Kroeker demolition cites its equipment selection as a key element in its steady growth

Equipped for success: Kroeker demolition cites its equipment selection as a key element in its steady growth

Larry Trojak

Today’s demolition contractor differs greatly from his counterpart of as little as 25 years ago, most observers would agree.

Once solely dedicated to the demolition facet of a job, today’s professionals in order to survive, let alone maintain a competitive edge–often must augment their operations with a solid material processing and recycling effort.

So when Fresno-based demolition contracting firm Krocker Inc. was called upon to help process material from a wood waste stockpile that bad caught fire and burned for 26 days, not only was the company able to do so, it excelled at the task. The result was a dramatically-reduced risk of the troubled site catching fire again and further reinforcement that Jeff Kroeker and company had made the right decision in moving into the processing and recycling arena.

SOME GROWING PAINS

For 24 years, Kroeker Inc. Demolition & Environmental Contractors has been providing California’s central valley and surrounding areas with a solid list of services–everything from concrete cutting and core drilling, interior selective demolition, complete demolition, site clearing and more.

According to Jeff Kroeker, the firm’s general manager and son of its founder, as the company grew, so, too, did its costs and headaches for disposal of the materials it generated.

“For most of our existence, disposal of wood waste from our land clearing jobs and larger demolition projects has been subcontracted to a local grinding company,” says Jeff. “However, we eventually reached a point where it made more sense for us to look at doing that Facet of the operation ourselves. Not only were the costs getting prohibitive, the subcontractors were often so busy that we were unable to coordinate our needs with their schedules.”

TAKING ON THE FORT

Kroeker says that in late 2002, after some extensive research, the company chose to buy a Model 1300 tub grinder from Morbark Inc., Win n, Mich., to begin equipping itself for such jobs. Since the machine’s purchase, Kroeker Inc. has been called upon it to handle some demanding, high-profile projects, and the grinder has played a key role in each.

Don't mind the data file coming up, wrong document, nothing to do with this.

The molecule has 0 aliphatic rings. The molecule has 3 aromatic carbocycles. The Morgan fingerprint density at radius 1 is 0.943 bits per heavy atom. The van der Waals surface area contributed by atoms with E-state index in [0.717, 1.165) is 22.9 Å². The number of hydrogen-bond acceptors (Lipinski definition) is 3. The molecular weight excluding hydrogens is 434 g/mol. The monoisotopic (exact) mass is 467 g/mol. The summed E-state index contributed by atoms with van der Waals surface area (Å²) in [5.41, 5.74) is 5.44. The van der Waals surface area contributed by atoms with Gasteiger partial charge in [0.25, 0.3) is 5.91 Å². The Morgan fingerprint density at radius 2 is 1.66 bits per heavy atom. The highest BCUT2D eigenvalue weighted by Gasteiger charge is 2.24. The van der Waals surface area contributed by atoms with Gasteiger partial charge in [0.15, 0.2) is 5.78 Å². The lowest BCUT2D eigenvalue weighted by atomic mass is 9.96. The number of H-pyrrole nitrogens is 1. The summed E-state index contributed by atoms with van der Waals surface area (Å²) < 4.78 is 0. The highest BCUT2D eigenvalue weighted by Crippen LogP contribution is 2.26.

“We won the bid to take down 352 houses on 150 acres of Fort Ord, Calif., an area that is being cleared for commercial development,” notes Jeff. “Our portion of the project lasted five months, and though the houses themselves were concrete, the interiors were largely wood, which generated huge amounts of wood debris. At the same time, we were also handling the land clearing aspect of the job, so we had wood waste from there as well.” Jeff credits the company’s large tub grinder as a critical operations component. “There’s no denying our tub grinder was a real asset to the job’s success. We chose the 1000 hp Model 1300 from Morbark because it offers both power and portability. In fact, it is the largest unit you can legally move around in California without dismantling, and we benefited from that.”

Because they were able to take the tub grinder to the site, transportation costs for the debris were essentially eliminated. Jeff adds that, because it is self-loading, the 1300 also helped by freeing up a piece of equipment, such as a loader or excavator, that might otherwise have to be dedicated to feeding the grinder.

“Simply put, there was nothing at that site–in terms of trees and wood waste–that the grinder couldn’t do,” Jeff remarks. “To handle the roots that were generated, Steve Johnson, Morbark’s northern California representative, set us up with a Morbark 737 trommel screen. Once at the site, it was put to work screening out the dirt, leaving us with wood that could be recycled as mulch and dirt that was used for grading on site. It was just an excellent project.”

ONGOING EFFORT